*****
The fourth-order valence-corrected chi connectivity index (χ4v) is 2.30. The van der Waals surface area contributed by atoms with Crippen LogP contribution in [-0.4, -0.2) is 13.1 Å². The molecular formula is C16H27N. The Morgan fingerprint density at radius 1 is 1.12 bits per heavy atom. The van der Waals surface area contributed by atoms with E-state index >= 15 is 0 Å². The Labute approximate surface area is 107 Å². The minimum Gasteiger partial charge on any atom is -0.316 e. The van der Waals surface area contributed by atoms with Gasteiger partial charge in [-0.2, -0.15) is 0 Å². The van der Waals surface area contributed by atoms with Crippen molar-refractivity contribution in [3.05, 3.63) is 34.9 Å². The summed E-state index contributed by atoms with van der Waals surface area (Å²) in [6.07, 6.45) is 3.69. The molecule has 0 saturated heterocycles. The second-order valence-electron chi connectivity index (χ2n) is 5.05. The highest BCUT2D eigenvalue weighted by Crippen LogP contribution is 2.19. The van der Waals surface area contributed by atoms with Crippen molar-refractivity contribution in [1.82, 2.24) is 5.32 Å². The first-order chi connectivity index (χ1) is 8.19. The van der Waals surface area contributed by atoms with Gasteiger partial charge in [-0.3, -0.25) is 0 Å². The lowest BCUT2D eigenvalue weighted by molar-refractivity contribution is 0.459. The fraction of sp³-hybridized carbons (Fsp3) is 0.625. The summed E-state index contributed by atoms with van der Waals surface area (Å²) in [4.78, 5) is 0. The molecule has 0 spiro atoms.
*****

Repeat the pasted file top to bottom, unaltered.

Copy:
The fourth-order valence-corrected chi connectivity index (χ4v) is 2.30. The van der Waals surface area contributed by atoms with Crippen LogP contribution in [-0.4, -0.2) is 13.1 Å². The molecular formula is C16H27N. The Morgan fingerprint density at radius 1 is 1.12 bits per heavy atom. The van der Waals surface area contributed by atoms with E-state index >= 15 is 0 Å². The Labute approximate surface area is 107 Å². The minimum Gasteiger partial charge on any atom is -0.316 e. The van der Waals surface area contributed by atoms with Gasteiger partial charge in [-0.2, -0.15) is 0 Å². The van der Waals surface area contributed by atoms with Crippen molar-refractivity contribution in [3.05, 3.63) is 34.9 Å². The summed E-state index contributed by atoms with van der Waals surface area (Å²) in [6.07, 6.45) is 3.69. The molecule has 0 saturated heterocycles. The second-order valence-electron chi connectivity index (χ2n) is 5.05. The highest BCUT2D eigenvalue weighted by Crippen LogP contribution is 2.19. The van der Waals surface area contributed by atoms with Crippen molar-refractivity contribution in [1.82, 2.24) is 5.32 Å². The first-order chi connectivity index (χ1) is 8.19. The van der Waals surface area contributed by atoms with Gasteiger partial charge in [-0.3, -0.25) is 0 Å². The lowest BCUT2D eigenvalue weighted by molar-refractivity contribution is 0.459. The fraction of sp³-hybridized carbons (Fsp3) is 0.625. The summed E-state index contributed by atoms with van der Waals surface area (Å²) in [4.78, 5) is 0. The molecule has 0 spiro atoms.